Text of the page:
Healthy Mind

The World Happiness Report Is Giving You Something To Smile About

Mary Grace Garis

Photo: Stocksy/Lauren Lee
Nobody was really roaring in 2020, unless you mean in absolute anguish. Nonetheless, the 2021 World Happiness Report shows that even in a global crisis, people are capable of joy. Once again, the Nordic countries of Finland and Denmark take gold and silver, respectively, followed by Switzerland, in the happiness report. But what’s interesting is that during the pandemic, two components of happiness have stuck out: trust and benevolence. Not only that, but fostering higher levels of trust and benevolence is an effective strategy to get through the pandemic with your mental well-being intact.

First of all: yay! Second of all, how do the two relate? Generally speaking, countries with expectations of pro-social behavior, trust in others, and trust in institutions were expected to foster behaviors that would help a society to follow physical distancing and other COVID regulations, such as wearing a mask.

Now, to be discerning, it makes sense why someone would be distrustful of institutions and doubt human goodness right now, particularly in the United States, which ranks at a deeply unimpressive 19 in the World Happiness Report. It’s very clear that the country has to work on itself, and that trust is earned, not given.

People in the U.S., however, can think smaller to become more intentional about those we keep in our (socially distant) circle. If you want to become happier but getting citizenship to Finland is a little out of reach, here’s how to increase benevolence and strengthen trust in your immediate world.

Trust and benevolence are two major components of happinesshere’s how to strengthen them

1. Learn the five major components of trust

If you’re looking to vet someone as trustworthy, the Gottman Institute outlined five major components to look for. Fun fact: honesty is only one of them. Transparency, accountability, ethical actions, and proof of alliance all combine to form a trustworthy person. Keep this checklist in mind so you can spot unreliable people who aren’t worth it.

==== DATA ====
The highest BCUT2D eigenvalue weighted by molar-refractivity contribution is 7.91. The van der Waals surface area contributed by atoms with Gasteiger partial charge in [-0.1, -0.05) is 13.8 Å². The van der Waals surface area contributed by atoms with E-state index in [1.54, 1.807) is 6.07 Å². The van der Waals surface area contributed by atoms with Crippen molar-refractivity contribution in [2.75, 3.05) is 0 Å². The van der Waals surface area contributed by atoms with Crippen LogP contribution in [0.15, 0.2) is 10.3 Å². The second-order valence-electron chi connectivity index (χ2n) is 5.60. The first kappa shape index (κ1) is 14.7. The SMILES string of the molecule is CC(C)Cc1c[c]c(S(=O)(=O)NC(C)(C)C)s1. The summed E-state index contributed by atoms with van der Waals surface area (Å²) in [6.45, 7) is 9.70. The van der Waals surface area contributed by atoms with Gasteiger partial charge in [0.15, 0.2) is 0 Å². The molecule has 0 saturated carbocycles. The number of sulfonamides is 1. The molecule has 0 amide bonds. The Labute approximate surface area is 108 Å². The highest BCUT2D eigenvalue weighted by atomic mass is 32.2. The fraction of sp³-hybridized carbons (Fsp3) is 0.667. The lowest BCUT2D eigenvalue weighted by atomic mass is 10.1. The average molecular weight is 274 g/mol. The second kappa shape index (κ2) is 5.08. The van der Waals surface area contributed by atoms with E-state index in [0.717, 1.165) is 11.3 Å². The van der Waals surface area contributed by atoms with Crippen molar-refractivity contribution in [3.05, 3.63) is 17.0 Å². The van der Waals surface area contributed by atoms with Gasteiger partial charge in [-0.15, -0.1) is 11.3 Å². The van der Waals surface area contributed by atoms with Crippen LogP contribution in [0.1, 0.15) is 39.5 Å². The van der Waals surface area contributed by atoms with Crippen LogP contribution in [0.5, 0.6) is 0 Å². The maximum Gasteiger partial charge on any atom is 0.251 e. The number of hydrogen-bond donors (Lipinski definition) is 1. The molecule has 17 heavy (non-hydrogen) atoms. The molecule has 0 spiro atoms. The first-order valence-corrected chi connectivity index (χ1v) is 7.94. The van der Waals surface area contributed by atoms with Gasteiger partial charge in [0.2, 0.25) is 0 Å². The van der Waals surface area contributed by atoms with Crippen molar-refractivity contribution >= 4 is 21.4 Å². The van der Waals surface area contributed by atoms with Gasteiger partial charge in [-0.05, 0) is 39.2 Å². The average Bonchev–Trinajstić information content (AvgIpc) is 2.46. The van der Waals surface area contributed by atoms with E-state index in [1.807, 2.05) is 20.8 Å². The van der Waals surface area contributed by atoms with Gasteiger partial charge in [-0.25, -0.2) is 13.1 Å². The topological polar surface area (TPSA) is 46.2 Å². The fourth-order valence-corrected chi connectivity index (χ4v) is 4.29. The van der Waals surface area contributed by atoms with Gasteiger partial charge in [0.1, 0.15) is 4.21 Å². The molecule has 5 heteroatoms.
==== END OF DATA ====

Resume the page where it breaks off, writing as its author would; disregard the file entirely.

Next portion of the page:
2. Surround yourself with positive people

If you want to believe in good in the world, surround yourself with those with a silver lining outlook. These aren’t the toxic positivity folks who prefer love and light over vaccines and social justice. They’re the people who can see the light at the end of the tunnel, even in times where there seems to be a power outage in joyfulness.

“We always thought happiness was contagious and now research really shows that to be true,” optimism doctor Deepika Chopra, PsyD, a happiness researcher and founder of Things Are Looking Up—A place for Optimismpreviously told Well+Good. “Happiness spreads through social networks up to three degrees of separation—so if you’re happy, your friend of a friend and even their friends have a greater likelihood of being happy as well.”

3. Be able to trust your sources when it comes to new information

This has been solid advice since the pandemic started (and way before) but it bears repeating. Take inventory on where and how you get your information. Take stock of sources that are science and evidence based. Streamline your newsfeed from material from unreliable sources, because that opinionated guy from your high school definitely isn’t an immunology expert and you don’t need any confusion clogging your feed.

4. Be the goodness you want to see in the world

Not to sound like an after-school special, but the best way to see the world as a better place is to make it a better place. Be the change you want to see. And you’re allowed to start small, because even little acts of kindness can rewire your brain to be happier. Even something like pro-social spending (buying a struggling friend a gift or purchasing a T-shirt that gives 25 percent of it’s proceeds to charity) gives you a “helper’s high.”

“Research shows that the act of spending our time and our money on other people actually makes us happier than spending our money and our time on ourselves,” Yale happiness expert and professor of psychology Laurie Santos, PhD, previously said in an episode of podcast Kind World. So next time you’re thinking of ordering Seamless, maybe consider donating to a food bank instead. Or go ahead and do both—who am I to deny your happiness?

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